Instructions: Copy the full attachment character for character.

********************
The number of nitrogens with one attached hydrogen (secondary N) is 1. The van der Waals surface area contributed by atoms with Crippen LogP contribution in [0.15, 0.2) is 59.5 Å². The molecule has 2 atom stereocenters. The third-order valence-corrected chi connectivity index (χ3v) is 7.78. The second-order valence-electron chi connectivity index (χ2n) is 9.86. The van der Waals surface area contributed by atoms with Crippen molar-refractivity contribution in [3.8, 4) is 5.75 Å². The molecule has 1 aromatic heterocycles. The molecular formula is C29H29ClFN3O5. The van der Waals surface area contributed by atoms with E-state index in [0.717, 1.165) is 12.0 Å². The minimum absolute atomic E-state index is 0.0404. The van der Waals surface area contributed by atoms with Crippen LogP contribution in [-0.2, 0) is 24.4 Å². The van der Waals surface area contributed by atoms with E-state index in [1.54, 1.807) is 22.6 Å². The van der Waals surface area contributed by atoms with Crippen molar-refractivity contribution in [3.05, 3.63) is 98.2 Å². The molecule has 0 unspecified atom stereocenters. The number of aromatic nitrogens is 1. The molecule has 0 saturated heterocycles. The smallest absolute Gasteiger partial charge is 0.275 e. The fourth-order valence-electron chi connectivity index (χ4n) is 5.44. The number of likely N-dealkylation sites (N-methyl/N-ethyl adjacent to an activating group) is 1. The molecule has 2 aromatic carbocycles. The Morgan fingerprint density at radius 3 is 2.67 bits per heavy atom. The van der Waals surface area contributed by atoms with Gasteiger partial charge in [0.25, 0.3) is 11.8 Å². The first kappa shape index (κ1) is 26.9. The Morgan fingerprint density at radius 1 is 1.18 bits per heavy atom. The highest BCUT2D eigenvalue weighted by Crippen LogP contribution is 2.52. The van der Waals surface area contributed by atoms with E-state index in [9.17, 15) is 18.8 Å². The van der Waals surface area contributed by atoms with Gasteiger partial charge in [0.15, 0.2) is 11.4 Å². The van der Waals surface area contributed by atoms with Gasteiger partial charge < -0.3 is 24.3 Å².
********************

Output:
The number of nitrogens with one attached hydrogen (secondary N) is 1. The van der Waals surface area contributed by atoms with Crippen LogP contribution in [0.15, 0.2) is 59.5 Å². The molecule has 2 atom stereocenters. The third-order valence-corrected chi connectivity index (χ3v) is 7.78. The second-order valence-electron chi connectivity index (χ2n) is 9.86. The van der Waals surface area contributed by atoms with Crippen molar-refractivity contribution in [3.8, 4) is 5.75 Å². The molecule has 1 aromatic heterocycles. The molecular formula is C29H29ClFN3O5. The van der Waals surface area contributed by atoms with E-state index in [0.717, 1.165) is 12.0 Å². The minimum absolute atomic E-state index is 0.0404. The van der Waals surface area contributed by atoms with Crippen LogP contribution in [-0.2, 0) is 24.4 Å². The van der Waals surface area contributed by atoms with E-state index in [1.54, 1.807) is 22.6 Å². The van der Waals surface area contributed by atoms with Crippen molar-refractivity contribution in [3.05, 3.63) is 98.2 Å². The molecule has 0 unspecified atom stereocenters. The number of aromatic nitrogens is 1. The molecule has 0 saturated heterocycles. The smallest absolute Gasteiger partial charge is 0.275 e. The fourth-order valence-electron chi connectivity index (χ4n) is 5.44. The number of likely N-dealkylation sites (N-methyl/N-ethyl adjacent to an activating group) is 1. The molecule has 2 aromatic carbocycles. The Morgan fingerprint density at radius 3 is 2.67 bits per heavy atom. The van der Waals surface area contributed by atoms with Gasteiger partial charge in [0.25, 0.3) is 11.8 Å². The first kappa shape index (κ1) is 26.9. The Morgan fingerprint density at radius 1 is 1.18 bits per heavy atom. The highest BCUT2D eigenvalue weighted by Crippen LogP contribution is 2.52. The van der Waals surface area contributed by atoms with E-state index in [9.17, 15) is 18.8 Å². The van der Waals surface area contributed by atoms with Gasteiger partial charge in [0.15, 0.2) is 11.4 Å². The van der Waals surface area contributed by atoms with Gasteiger partial charge < -0.3 is 24.3 Å².